Second step: teams had to follow specific popular brands or products they like and use. This was aimed at creating that bond between a person and their passions, all through social media.
Salazar notes: “There were two important elements to keep in mind: a fun and fresh experience. We created a controlled environment where we could test the tools, using new (or existing) social accounts and followed each other. People started tweeting for fun right there on the spot, sharing a little bit more of their individuality and their lives, personal things that were different from the more serious way they present themselves at work. This exercise, aimed at educating everyone on social media tools, started to become an excellent blend of training, fun and, most importantly, team building! Most of the participants never thought that we would bond on a more personal level using social media tools.”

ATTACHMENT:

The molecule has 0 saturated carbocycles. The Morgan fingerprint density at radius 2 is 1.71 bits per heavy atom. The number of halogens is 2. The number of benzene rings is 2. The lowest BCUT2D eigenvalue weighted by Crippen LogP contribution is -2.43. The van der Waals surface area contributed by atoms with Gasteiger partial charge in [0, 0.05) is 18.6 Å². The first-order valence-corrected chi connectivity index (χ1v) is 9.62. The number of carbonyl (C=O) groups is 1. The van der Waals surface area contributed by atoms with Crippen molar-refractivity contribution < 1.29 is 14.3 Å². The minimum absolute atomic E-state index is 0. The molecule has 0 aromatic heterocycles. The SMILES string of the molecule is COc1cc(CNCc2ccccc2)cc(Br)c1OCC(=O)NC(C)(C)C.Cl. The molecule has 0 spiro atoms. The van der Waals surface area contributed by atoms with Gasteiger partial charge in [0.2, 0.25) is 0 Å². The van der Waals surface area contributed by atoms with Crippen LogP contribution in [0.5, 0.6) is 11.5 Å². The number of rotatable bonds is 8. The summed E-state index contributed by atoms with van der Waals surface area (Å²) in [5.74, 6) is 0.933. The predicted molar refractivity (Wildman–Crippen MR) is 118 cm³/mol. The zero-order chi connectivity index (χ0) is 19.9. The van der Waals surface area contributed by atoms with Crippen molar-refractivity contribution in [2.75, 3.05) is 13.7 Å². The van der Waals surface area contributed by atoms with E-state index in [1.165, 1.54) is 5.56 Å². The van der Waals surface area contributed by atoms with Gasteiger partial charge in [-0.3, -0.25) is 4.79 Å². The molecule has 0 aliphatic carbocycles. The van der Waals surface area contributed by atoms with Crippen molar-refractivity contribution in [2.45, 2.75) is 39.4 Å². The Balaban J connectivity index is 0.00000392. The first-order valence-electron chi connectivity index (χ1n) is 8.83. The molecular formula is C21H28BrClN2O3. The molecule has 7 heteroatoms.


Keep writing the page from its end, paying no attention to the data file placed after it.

Third step: send the team into the city with the goal of accomplishing specific tasks. Whether it is checking in at a local business, or using QR codes to get a discount, scanning songs with Shazam, paying for coffee using a mobile app, taking and editing pictures with Instagram, microblogging about products via Tumblr or tweeting on the go, the actions were very relevant to how customers would interact with businesses in their every day lives. After six hours of racing around downtown checking into different types of businesses—restaurants, tech, apparel, bike or bookstores—and interacting with them socially and purposely over-sharing, the team converged for the final pow-wow.
People were so excited they all wanted to talk about the events of the day. Some were amazed at how fast and easy it was to get a direct response from a brand about a particular product, something they never expected. A few were disappointed at how little some businesses use social media and started to think about the potential for growth in this area. Some team members were even perplexed about how much social media tools, even though powerful, made them feel anti-social from the lack of face-to-face, direct human interaction.
So what was the result? Hunger for more information, more ideas, more case studies, and more of similar experiences.